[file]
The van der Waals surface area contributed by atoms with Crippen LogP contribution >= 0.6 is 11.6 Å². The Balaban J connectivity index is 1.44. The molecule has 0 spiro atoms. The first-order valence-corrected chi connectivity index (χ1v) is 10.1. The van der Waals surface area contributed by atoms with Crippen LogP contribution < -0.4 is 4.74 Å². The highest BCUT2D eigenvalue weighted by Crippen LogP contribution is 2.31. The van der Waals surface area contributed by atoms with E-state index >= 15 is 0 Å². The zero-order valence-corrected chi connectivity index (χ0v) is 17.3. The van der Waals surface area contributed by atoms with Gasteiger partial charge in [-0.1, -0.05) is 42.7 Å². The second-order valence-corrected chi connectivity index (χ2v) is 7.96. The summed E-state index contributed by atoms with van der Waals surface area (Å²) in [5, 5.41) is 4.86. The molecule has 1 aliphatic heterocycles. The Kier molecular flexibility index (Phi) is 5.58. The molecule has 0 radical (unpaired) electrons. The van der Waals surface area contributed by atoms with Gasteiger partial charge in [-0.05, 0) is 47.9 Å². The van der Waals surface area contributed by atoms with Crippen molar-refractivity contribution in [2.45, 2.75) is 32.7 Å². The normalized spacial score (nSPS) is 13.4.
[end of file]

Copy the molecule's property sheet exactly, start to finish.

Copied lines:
The van der Waals surface area contributed by atoms with Crippen LogP contribution >= 0.6 is 11.6 Å². The Balaban J connectivity index is 1.44. The molecule has 0 spiro atoms. The first-order valence-corrected chi connectivity index (χ1v) is 10.1. The van der Waals surface area contributed by atoms with Crippen LogP contribution < -0.4 is 4.74 Å². The highest BCUT2D eigenvalue weighted by Crippen LogP contribution is 2.31. The van der Waals surface area contributed by atoms with E-state index >= 15 is 0 Å². The zero-order valence-corrected chi connectivity index (χ0v) is 17.3. The van der Waals surface area contributed by atoms with Gasteiger partial charge in [-0.1, -0.05) is 42.7 Å². The second-order valence-corrected chi connectivity index (χ2v) is 7.96. The summed E-state index contributed by atoms with van der Waals surface area (Å²) in [5, 5.41) is 4.86. The molecule has 1 aliphatic heterocycles. The Kier molecular flexibility index (Phi) is 5.58. The molecule has 0 radical (unpaired) electrons. The van der Waals surface area contributed by atoms with Gasteiger partial charge in [-0.05, 0) is 47.9 Å². The van der Waals surface area contributed by atoms with Crippen molar-refractivity contribution in [2.45, 2.75) is 32.7 Å². The normalized spacial score (nSPS) is 13.4.